Sociology 3

Topics: Marxism, Sociology, Louis Althusser Pages: 2 (437 words) Published: May 14, 2013
Rhodes University
Sociology III
Contemporary Social Theory

WEEK 5 Jacques Rancière: Richard Pithouse

Jacques Rancière starts, as Peter Hallward notes in the essay that we will read for the first lecture, from the assumption that everybody thinks and everybody speaks but that not everyone is authorised to think and to speak. Rancière’s work is in fundamental and sustained rebellion against the attempt to place limits on the right to think and to speak. While his work certainly has its limits and has been subject to some cogent criticisms it remains a profound challenge to the elitism that characterises many approaches to social theory and, also, to achieving emancipatory social change.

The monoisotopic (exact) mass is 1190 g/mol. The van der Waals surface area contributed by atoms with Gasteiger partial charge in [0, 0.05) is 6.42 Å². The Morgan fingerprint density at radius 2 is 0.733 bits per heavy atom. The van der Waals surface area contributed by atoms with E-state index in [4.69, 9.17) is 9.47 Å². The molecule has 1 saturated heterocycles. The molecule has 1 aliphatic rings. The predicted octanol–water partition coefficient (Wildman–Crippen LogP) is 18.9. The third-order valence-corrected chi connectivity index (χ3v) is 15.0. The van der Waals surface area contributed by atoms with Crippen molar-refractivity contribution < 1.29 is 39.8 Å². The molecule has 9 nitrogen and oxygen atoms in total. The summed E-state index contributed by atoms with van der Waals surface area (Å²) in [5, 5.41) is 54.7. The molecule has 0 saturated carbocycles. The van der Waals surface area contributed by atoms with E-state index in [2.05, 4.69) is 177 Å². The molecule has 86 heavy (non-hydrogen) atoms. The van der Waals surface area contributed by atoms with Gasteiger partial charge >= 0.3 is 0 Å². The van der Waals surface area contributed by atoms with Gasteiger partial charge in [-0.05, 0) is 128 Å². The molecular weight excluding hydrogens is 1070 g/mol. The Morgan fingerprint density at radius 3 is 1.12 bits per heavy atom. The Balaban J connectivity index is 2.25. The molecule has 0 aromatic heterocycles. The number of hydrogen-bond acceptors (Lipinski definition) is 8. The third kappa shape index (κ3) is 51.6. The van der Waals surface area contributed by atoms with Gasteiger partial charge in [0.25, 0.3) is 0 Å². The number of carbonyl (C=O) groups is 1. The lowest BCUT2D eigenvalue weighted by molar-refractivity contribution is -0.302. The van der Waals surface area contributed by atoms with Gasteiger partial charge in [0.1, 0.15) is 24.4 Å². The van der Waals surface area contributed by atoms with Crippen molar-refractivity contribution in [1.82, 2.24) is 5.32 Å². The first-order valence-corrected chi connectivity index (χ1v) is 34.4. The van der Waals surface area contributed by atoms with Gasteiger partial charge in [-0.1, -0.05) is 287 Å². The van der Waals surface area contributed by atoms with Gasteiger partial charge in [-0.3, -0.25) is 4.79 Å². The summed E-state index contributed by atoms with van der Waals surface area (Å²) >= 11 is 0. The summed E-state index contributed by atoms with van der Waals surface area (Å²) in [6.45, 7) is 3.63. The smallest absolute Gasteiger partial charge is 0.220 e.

Readings for each lecture:

Lecture one: Jacques Ranciere and the Subversion of Mastery, Interview with Peter Hallward, 2005 Lecture two: Who is the Subject of the Rights of Man?, Jacques Ranciere, 2004 Lecture three: Communists Without Communism, Jacques Ranciere, 2010 Lecture four: Abahlali’s Vocal Politics of Proximity: Speaking, Suffering and Political Subjectivization, Anna Selmeczi, 2012

Other useful readings & resources:


The Jacques Rancière blog:
Jacques Rancière on the Frantz Fanon blog:

Essays, Interviews etc

Anthony Iles and Tom Roberts, ‘From the Cult of the People to the Cult of Rancière’, Mute Magazine 2012

Jacques Rancière, Democracy, Republic, Representation, 2006...
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